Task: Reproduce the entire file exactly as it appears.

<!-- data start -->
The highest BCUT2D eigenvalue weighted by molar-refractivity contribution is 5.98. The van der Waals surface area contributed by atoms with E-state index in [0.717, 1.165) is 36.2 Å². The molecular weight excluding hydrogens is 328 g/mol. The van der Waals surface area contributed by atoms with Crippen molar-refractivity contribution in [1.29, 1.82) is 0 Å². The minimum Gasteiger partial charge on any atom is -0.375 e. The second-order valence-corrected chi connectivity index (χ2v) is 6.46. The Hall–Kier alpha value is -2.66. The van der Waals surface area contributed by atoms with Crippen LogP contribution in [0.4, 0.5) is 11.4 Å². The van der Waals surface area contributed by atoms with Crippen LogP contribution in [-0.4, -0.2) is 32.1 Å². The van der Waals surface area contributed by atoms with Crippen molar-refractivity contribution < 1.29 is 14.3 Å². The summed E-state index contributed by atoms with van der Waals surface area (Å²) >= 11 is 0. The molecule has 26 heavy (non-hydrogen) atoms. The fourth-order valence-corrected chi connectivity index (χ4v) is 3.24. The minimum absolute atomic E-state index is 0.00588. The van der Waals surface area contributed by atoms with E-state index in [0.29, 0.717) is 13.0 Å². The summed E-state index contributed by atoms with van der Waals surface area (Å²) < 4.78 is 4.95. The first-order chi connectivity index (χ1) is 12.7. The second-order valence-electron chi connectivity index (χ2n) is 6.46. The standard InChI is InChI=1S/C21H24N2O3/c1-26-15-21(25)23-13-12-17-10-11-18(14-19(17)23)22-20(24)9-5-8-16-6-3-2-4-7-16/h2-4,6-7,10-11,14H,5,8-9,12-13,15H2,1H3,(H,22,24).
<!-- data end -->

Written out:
The highest BCUT2D eigenvalue weighted by molar-refractivity contribution is 5.98. The van der Waals surface area contributed by atoms with E-state index in [0.717, 1.165) is 36.2 Å². The molecular weight excluding hydrogens is 328 g/mol. The van der Waals surface area contributed by atoms with Crippen molar-refractivity contribution in [1.29, 1.82) is 0 Å². The minimum Gasteiger partial charge on any atom is -0.375 e. The second-order valence-corrected chi connectivity index (χ2v) is 6.46. The Hall–Kier alpha value is -2.66. The van der Waals surface area contributed by atoms with Crippen LogP contribution in [0.4, 0.5) is 11.4 Å². The van der Waals surface area contributed by atoms with Crippen LogP contribution in [-0.4, -0.2) is 32.1 Å². The van der Waals surface area contributed by atoms with Crippen molar-refractivity contribution < 1.29 is 14.3 Å². The summed E-state index contributed by atoms with van der Waals surface area (Å²) >= 11 is 0. The molecule has 26 heavy (non-hydrogen) atoms. The fourth-order valence-corrected chi connectivity index (χ4v) is 3.24. The minimum absolute atomic E-state index is 0.00588. The van der Waals surface area contributed by atoms with E-state index in [0.29, 0.717) is 13.0 Å². The summed E-state index contributed by atoms with van der Waals surface area (Å²) < 4.78 is 4.95. The first-order chi connectivity index (χ1) is 12.7. The second-order valence-electron chi connectivity index (χ2n) is 6.46. The standard InChI is InChI=1S/C21H24N2O3/c1-26-15-21(25)23-13-12-17-10-11-18(14-19(17)23)22-20(24)9-5-8-16-6-3-2-4-7-16/h2-4,6-7,10-11,14H,5,8-9,12-13,15H2,1H3,(H,22,24).